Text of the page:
Issues brought up in the documentary…
Fashion is a surprisingly polluting industry – the reason it comes in at number two is because of all of the pesticides, fertilizer, and not to mention the sheer volume of water it takes to make many of our most basic threads, cotton being the biggest problem, given its popularity. Check out Lucy Siegle’s writings for more info.
Stacey visits Kazakhstan to witness one of the biggest human made environmental disasters in history. The country used to be home to the Aral Sea – which used to span 68K square kilometers. HOWEVER, now most of it has dried up because of dams being put in place to supply water to massive cotton plantations in neighboring countries. The region is now a desert plagued by sand storms.
It takes a staggering amount of water to produce cotton… 15 000 liters to grow the cotton in one pair of jeans, for example.
There’s the obligatory trip to Indonesia… where we see clothes producing factories churning out chemical polluted water into local rivers, and local slum dwellers washing their clothes in said water with strange skin rashes. This article by Al Jazeera covers the same ground.
Not one single Chain store (e.g Primark etc.) accepted an invitation to appear on the show, and even the Department for the Environment gave a ‘standard reply’ not focused on fashion, but rather on their plastic bag policy, strongly suggesting all of the Corporations involved in fashion and the UK government couldn’t give a toss about the environment.
Stacey did interview a few fashion vloggers, thinking that these ‘influencers’ could be a way to get consumers to switch to less polluting threads. They seemed extremely ignorant of the high environmental costs of ‘fashion as usual’, but willing to push the moral imperative to shop for more environmentally friendly brands. HOWEVER, only one of the four interviewed actually took this up on her vlog.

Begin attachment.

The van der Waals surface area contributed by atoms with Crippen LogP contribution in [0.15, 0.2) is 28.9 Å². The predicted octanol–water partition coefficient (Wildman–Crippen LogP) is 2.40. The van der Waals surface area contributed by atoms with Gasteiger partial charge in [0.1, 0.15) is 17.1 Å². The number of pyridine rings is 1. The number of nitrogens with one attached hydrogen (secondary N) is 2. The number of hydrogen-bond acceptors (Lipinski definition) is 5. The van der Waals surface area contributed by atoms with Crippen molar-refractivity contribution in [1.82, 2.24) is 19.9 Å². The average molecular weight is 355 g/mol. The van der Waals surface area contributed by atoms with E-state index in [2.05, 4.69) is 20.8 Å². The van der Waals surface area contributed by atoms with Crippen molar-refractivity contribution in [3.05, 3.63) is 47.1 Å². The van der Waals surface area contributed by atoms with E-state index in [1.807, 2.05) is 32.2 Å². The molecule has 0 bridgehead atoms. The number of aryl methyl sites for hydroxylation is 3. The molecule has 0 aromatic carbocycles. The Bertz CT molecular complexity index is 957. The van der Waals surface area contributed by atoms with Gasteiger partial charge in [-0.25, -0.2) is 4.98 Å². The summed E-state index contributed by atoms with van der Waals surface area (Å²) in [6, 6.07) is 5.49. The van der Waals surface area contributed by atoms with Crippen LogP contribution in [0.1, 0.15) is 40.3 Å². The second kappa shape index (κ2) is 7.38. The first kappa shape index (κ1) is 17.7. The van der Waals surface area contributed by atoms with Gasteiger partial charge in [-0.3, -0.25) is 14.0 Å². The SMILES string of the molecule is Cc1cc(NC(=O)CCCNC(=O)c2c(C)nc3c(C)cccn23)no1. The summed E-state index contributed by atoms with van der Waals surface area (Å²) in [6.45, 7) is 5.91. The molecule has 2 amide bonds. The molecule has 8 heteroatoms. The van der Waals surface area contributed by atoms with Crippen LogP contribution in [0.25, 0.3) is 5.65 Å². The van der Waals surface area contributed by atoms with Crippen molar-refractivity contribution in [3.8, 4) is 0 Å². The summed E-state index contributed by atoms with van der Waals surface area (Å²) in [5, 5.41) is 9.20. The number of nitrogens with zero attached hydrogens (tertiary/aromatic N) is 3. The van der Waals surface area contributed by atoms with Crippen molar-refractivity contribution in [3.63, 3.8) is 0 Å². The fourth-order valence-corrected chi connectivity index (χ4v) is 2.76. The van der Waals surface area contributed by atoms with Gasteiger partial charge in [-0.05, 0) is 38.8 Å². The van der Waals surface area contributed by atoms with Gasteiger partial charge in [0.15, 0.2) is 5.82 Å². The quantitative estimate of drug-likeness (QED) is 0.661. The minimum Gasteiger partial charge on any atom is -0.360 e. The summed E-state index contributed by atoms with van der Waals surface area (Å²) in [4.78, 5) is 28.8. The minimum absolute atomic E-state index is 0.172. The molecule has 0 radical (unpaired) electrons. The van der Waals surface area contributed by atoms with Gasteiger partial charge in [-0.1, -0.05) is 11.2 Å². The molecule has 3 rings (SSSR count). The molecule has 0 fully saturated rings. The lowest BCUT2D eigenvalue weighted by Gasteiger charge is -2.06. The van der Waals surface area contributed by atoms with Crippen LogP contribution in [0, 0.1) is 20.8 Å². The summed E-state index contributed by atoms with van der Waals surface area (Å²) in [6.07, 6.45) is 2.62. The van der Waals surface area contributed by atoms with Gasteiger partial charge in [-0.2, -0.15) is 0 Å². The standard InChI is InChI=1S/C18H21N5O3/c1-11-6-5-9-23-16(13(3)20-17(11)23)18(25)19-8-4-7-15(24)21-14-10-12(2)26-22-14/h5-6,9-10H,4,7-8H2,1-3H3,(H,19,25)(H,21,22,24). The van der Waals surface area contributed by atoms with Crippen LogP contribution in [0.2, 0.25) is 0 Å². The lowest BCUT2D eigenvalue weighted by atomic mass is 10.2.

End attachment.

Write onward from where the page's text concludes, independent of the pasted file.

Relevance to A-level Sociology…
mainly relevant to Global Development the material in this documentary is yet more supporting evidence for TNCs not promoting development, and both the Aral Sea disappearance and the river polluting factors in Indonesia are good examples of green crime.
A test match between India and Sri Lanka had to be repeatedly halted on Sunday because of the smog enveloping Delhi.
The Sri-Lankan team took the field after the lunch break wearing face masks, and play was halted for consultation with doctors. It then resumed, but was stopped twice more when two Sri Lankan bowlers left the field with breathing difficult and nausea; one of them was said to have vomited in the changing room. (further details are in this article in the Hindustan Times)*
This little story got me to digging around for evidence of the extent of pollution in Delhi – and it seems that it’s pretty bad – according to this BBC News Article pollution levels in early November 2017 reached 30 times the World Health Organisation’s acceptable limits, and the Indian Medical Association declared a state of medical emergency…
To my mind this is a great example of the relationship between development and environmental damage, which can be especially bad when development happens rapidly (or should I say ‘development’?) and there is a lack of regulation. Possibly yet another problems with neoliberal strategies of development?
*NB – The India cricket boss, CK Khanna, accused to Sri Lankans of making a ‘big fuss’, I guess it all depends on what level of pollution you regard as ‘normal’!
The case study of Nauru illustrates the potential catastrophic consequences of pursuing economic growth without considering the ecological consequences. It may only be one island but Klein argues that the logic which hollowed out Nauru is the same logic which has driven the global economy for the last 400 years.
Few places on earth embody the suicidal results of building our economies on polluting extraction more graphically than Nauru. Thanks to its mining of phosphate, Nauru has spent the last century disappearing from the inside out; now, thanks to our collective mining of fossil fuels, it is disappearing from the outside in.
For decades, the tiny South Pacific Island of Nauru, home to only 10 000 people, seemed to be an example of a developing country which was doing everything right.
During the 1970s and 80s, the island was periodically featured in press reports, as a place of almost obscene riches, much as Dubai is invoked today, and in the mid-80s Nauru was reported as having the highest GDP capita in the world.